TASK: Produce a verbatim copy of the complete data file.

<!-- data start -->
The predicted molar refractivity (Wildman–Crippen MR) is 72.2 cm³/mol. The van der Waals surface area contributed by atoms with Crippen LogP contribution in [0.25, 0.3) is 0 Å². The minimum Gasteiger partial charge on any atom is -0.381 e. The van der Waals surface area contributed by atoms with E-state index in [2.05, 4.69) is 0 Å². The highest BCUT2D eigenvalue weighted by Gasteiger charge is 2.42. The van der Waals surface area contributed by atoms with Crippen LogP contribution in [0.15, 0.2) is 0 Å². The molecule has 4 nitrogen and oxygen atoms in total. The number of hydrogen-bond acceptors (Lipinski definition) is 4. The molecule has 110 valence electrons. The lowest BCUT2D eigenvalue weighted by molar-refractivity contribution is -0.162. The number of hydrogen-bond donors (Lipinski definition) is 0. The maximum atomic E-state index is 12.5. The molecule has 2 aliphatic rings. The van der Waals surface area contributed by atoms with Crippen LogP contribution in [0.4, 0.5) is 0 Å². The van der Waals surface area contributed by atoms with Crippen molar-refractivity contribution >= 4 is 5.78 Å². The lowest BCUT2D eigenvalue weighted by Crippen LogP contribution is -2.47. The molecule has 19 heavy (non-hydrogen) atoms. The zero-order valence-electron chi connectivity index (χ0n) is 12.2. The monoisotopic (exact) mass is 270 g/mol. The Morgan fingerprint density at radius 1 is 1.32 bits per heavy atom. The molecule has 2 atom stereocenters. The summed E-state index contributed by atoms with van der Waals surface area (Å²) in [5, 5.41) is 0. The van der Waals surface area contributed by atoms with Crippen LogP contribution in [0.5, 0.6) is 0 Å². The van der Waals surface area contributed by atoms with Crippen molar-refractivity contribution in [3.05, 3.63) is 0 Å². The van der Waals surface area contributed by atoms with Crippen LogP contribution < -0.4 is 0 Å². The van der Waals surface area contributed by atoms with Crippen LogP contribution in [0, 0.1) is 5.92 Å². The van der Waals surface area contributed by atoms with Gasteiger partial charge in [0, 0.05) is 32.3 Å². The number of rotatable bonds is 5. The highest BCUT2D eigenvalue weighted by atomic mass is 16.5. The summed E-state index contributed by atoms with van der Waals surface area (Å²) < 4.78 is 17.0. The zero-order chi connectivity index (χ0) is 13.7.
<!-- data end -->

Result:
The predicted molar refractivity (Wildman–Crippen MR) is 72.2 cm³/mol. The van der Waals surface area contributed by atoms with Crippen LogP contribution in [0.25, 0.3) is 0 Å². The minimum Gasteiger partial charge on any atom is -0.381 e. The van der Waals surface area contributed by atoms with E-state index in [2.05, 4.69) is 0 Å². The highest BCUT2D eigenvalue weighted by Gasteiger charge is 2.42. The van der Waals surface area contributed by atoms with Crippen LogP contribution in [0.15, 0.2) is 0 Å². The molecule has 4 nitrogen and oxygen atoms in total. The number of hydrogen-bond acceptors (Lipinski definition) is 4. The molecule has 110 valence electrons. The lowest BCUT2D eigenvalue weighted by molar-refractivity contribution is -0.162. The number of hydrogen-bond donors (Lipinski definition) is 0. The maximum atomic E-state index is 12.5. The molecule has 2 aliphatic rings. The van der Waals surface area contributed by atoms with Crippen LogP contribution in [0.4, 0.5) is 0 Å². The van der Waals surface area contributed by atoms with Crippen molar-refractivity contribution >= 4 is 5.78 Å². The lowest BCUT2D eigenvalue weighted by Crippen LogP contribution is -2.47. The molecule has 19 heavy (non-hydrogen) atoms. The zero-order valence-electron chi connectivity index (χ0n) is 12.2. The monoisotopic (exact) mass is 270 g/mol. The Morgan fingerprint density at radius 1 is 1.32 bits per heavy atom. The molecule has 2 atom stereocenters. The summed E-state index contributed by atoms with van der Waals surface area (Å²) in [5, 5.41) is 0. The van der Waals surface area contributed by atoms with Crippen LogP contribution in [0.5, 0.6) is 0 Å². The van der Waals surface area contributed by atoms with Crippen molar-refractivity contribution in [3.05, 3.63) is 0 Å². The van der Waals surface area contributed by atoms with Crippen LogP contribution < -0.4 is 0 Å². The van der Waals surface area contributed by atoms with Crippen LogP contribution in [0, 0.1) is 5.92 Å². The van der Waals surface area contributed by atoms with Gasteiger partial charge in [0, 0.05) is 32.3 Å². The number of rotatable bonds is 5. The highest BCUT2D eigenvalue weighted by atomic mass is 16.5. The summed E-state index contributed by atoms with van der Waals surface area (Å²) < 4.78 is 17.0. The zero-order chi connectivity index (χ0) is 13.7.